Angela Mitchell-Phillips’ predominantly white church had a “come to Jesus” moment on race recently.
Her minister leaned over the pulpit and said something like: As God is my witness, I better not ever hear of anybody in this parish calling another human being an animal.
The congregation turned pin-drop silent. Mitchell-Phillips looked around the pews.
“I bet somebody did it,” she thought. “I bet he saw it on Facebook. And I bet he was pissed.”
The moment points to how raw and tense the issue of race has become in St. Louis, and around the country, since Ferguson police officer Darren Wilson fatally shot unarmed 18-year-old Michael Brown, leading to volatile days of protests.
It can be hard enough when family members are yelling at one another in front of the television, or are met with stony silence at the dinner table. But it can be even worse when you come across a post or comment on social media that leaves you stunned.
It’s hard to have a meaningful conversation in a limited, public space like social media. The aftermath of Ferguson has generated a rash of friend fallout.
“If you need to start a comment with ‘I’m not racist, but ...’ that’s probably a comment you don’t need to say (or write) out loud,” Mitchell-Phillips wrote on Facebook recently.
Mitchell-Phillips, 43, is an eighth-generation Missourian from the southern part of the state, a region she describes as “very, very conservative.” She now lives in suburban St. Louis, 30 miles from Ferguson.
She’s been watching the news and reaction on social media since the shooting. It’s been heartbreaking. A friend will post a provocative status, and she will read the comments. “It’s like they gave permission for others to say every last nasty, racist thought – stopping just short of the n-word – they have ever wanted to vent,” she said.
There have been more than a handful of friends and acquaintances, people she knows through her children’s activities and schools, who have done this – ones whom she considered good people and trusts to be in her life, around her children.
“Then, I see this person walks around with a heck of a lot of hate in them,” she said.
She’s hidden some people from her feed, tried to comment on a few threads and post her own Facebook statuses as rebuttals, but she’s walking a fine line.
“I don’t want some of these people who interact with my children to turn their hatred on my children because they know I don’t agree with them. I’m trying to defend my own beliefs while trying to protect my (kids) at the same time.”
She’s hardly alone.
The issue of race
A poll released recently by Pew found that black Americans are almost twice as likely as white Americans to say that the shooting “raises important issues about race that need to be discussed.”
A white woman in her 30s, who lives in St. Louis and did not want to give her name, had a tense exchange with a sibling over comments made on Facebook since the shooting. She has a very close relationship with her family, and deleted the offensive posts. She called her sibling and said: “I love you unconditionally; however, I can’t condone this. I don’t want people to think of you as a hateful person because that’s not how I see you.”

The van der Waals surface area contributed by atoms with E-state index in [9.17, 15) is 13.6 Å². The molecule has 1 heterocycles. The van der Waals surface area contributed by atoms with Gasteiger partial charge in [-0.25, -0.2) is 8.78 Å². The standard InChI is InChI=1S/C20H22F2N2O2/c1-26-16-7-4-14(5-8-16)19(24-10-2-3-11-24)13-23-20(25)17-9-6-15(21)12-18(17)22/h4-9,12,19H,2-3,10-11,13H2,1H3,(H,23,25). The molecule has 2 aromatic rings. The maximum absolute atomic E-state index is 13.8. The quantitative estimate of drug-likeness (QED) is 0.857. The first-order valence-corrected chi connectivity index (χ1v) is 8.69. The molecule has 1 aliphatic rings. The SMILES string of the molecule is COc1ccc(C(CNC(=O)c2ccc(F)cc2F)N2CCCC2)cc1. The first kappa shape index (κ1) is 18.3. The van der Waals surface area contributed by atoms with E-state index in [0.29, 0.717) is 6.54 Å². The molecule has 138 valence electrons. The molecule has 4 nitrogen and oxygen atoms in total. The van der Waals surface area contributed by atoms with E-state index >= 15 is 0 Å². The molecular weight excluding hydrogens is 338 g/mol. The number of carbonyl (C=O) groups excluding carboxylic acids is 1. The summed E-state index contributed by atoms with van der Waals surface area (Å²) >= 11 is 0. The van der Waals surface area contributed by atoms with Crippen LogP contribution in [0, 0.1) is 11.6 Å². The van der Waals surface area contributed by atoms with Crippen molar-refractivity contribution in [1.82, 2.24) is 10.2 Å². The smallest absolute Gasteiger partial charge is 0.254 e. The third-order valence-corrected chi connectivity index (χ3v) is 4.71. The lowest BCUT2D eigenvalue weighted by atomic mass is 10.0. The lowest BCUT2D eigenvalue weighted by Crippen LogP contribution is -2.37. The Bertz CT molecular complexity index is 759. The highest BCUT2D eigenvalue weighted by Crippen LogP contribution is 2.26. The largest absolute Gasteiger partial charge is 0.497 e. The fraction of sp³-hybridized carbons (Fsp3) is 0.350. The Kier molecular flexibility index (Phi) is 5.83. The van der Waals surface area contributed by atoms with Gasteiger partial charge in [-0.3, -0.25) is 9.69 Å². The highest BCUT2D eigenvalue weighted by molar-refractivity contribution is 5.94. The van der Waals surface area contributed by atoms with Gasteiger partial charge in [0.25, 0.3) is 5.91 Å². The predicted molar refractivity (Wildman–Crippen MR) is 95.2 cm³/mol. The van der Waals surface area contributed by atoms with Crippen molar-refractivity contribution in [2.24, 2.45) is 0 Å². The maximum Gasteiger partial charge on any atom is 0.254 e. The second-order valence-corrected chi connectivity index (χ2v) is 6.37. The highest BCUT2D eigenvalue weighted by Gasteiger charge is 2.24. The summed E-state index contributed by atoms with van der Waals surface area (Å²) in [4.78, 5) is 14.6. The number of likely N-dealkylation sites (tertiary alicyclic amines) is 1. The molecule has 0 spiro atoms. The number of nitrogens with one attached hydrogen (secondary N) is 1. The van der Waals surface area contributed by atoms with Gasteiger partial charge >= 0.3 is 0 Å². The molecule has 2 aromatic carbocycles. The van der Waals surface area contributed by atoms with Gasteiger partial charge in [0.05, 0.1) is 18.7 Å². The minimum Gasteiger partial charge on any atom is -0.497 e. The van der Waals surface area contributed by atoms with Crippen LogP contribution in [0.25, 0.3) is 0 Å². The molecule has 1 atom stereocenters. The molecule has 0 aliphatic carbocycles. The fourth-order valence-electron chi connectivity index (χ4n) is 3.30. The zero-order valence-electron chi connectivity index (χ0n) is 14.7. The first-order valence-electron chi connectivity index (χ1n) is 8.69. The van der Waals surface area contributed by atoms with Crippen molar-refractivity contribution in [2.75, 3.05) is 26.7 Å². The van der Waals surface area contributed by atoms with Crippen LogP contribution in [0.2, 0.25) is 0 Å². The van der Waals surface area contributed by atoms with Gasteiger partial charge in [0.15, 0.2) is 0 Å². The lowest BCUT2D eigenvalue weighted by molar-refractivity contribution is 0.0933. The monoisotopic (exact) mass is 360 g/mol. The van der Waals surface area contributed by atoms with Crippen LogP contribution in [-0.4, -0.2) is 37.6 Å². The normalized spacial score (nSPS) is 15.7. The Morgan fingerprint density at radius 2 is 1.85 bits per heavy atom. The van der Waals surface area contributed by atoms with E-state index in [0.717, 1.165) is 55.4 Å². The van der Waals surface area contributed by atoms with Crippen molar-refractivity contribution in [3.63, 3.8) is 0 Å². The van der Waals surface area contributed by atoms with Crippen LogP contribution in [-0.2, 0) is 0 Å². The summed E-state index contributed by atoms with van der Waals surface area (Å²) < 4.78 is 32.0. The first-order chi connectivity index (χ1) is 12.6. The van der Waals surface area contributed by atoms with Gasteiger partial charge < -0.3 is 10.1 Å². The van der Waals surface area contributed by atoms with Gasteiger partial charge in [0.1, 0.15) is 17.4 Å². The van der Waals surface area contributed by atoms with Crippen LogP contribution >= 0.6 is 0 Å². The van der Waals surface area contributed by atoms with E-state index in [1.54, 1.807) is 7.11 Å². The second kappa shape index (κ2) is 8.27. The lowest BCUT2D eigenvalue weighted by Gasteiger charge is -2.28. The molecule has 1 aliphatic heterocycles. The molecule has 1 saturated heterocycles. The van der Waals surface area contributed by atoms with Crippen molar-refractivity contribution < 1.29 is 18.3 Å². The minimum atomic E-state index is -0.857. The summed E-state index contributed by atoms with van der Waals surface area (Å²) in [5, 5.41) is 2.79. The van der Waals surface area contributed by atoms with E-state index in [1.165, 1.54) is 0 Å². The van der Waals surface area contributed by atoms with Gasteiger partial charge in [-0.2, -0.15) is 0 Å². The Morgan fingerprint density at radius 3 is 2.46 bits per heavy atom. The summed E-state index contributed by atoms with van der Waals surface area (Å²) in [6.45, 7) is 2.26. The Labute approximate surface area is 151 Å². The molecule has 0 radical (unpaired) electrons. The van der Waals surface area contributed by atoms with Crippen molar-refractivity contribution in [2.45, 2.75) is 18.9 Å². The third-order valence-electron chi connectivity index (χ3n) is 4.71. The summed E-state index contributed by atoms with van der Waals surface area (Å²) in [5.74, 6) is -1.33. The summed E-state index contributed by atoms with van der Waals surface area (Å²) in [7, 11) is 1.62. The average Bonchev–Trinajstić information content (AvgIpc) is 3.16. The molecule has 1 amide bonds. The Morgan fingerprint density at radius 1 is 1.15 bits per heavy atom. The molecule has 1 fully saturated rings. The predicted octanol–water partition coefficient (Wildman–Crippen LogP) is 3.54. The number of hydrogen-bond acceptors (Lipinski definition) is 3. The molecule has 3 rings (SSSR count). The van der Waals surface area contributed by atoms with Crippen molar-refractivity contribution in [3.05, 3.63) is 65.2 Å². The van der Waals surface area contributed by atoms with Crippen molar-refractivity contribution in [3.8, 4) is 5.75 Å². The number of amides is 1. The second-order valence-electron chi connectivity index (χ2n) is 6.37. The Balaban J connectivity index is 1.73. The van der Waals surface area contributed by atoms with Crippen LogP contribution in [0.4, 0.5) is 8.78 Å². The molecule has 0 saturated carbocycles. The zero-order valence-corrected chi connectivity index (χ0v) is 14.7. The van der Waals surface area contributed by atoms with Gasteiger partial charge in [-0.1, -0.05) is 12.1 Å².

Her sibling became defensive.
“My feelings are horribly hurt,” the woman said. “A lot of people are scared.” Fear does not lend itself to clear, rational thinking.
The situation in Ferguson has forced race to the forefront for people who normally don’t have to think about it. And social media is not the most nuanced place to have a discussion. It has led people to take sides, to spread misinformation, to surround themselves with people who validate racist thoughts.
Until someone challenges them.
“It forces you to be introspective,” said the woman who called out her sibling. “You have never been profiled, have never been harassed (for your race). Trying to reconcile that with the fact that there are people who have been, that’s a hard thing. It’s hard to be honest with, ‘I have had a privilege that you have not had.’ That is a hard thing.”
At some point, you let it go, realizing you can’t change another person’s personal beliefs, she said. But she had to say her piece.
Teaching after tragedy
Vincent Flewellen, an African-American middle schoolteacher in the St. Louis area, will be teaching a class on Human Diversity and Social Justice at Washington University this semester. Out of tragedy comes such a huge learning opportunity, he said.
It’s a chance for people to speak out when they see hatred in their social media feeds.
“They need to call them out on that,” he said. A starting point may be, ‘I’m not sure you’re intending to sound like a racist, but it’s certainly what I’m hearing,’ ” said Flewellen. He said his white friends have reported seeing a number of “quite racist” comments from acquaintances recently.
“I have friends who have been crying over this, and the fact they have to defriend their friends because they are now showing their true colors,” he said.
People, especially in the heart of Midwest Nice, hate conflict.
“There are some things we are just scared of,” said Mitchell-Phillips, a writer and part-time educator. There are people in her writing classes who are so uncomfortable with conflict, they have trouble even writing about it in a work of fiction.
There is a fear that power and dignity are somehow finite, she said. If someone gets a little more, someone else loses a little. Mitchell-Phillips has been repeating to herself a verse she read long ago: “Rise so we all may rise.”
For now, the things she’s read have changed some relationships.
“The next time I see those people, I won’t see them the same way.”
Aisha Sultan is a St. Louis-based journalist who studies parenting in the digital age. On Twitter: @AishaS.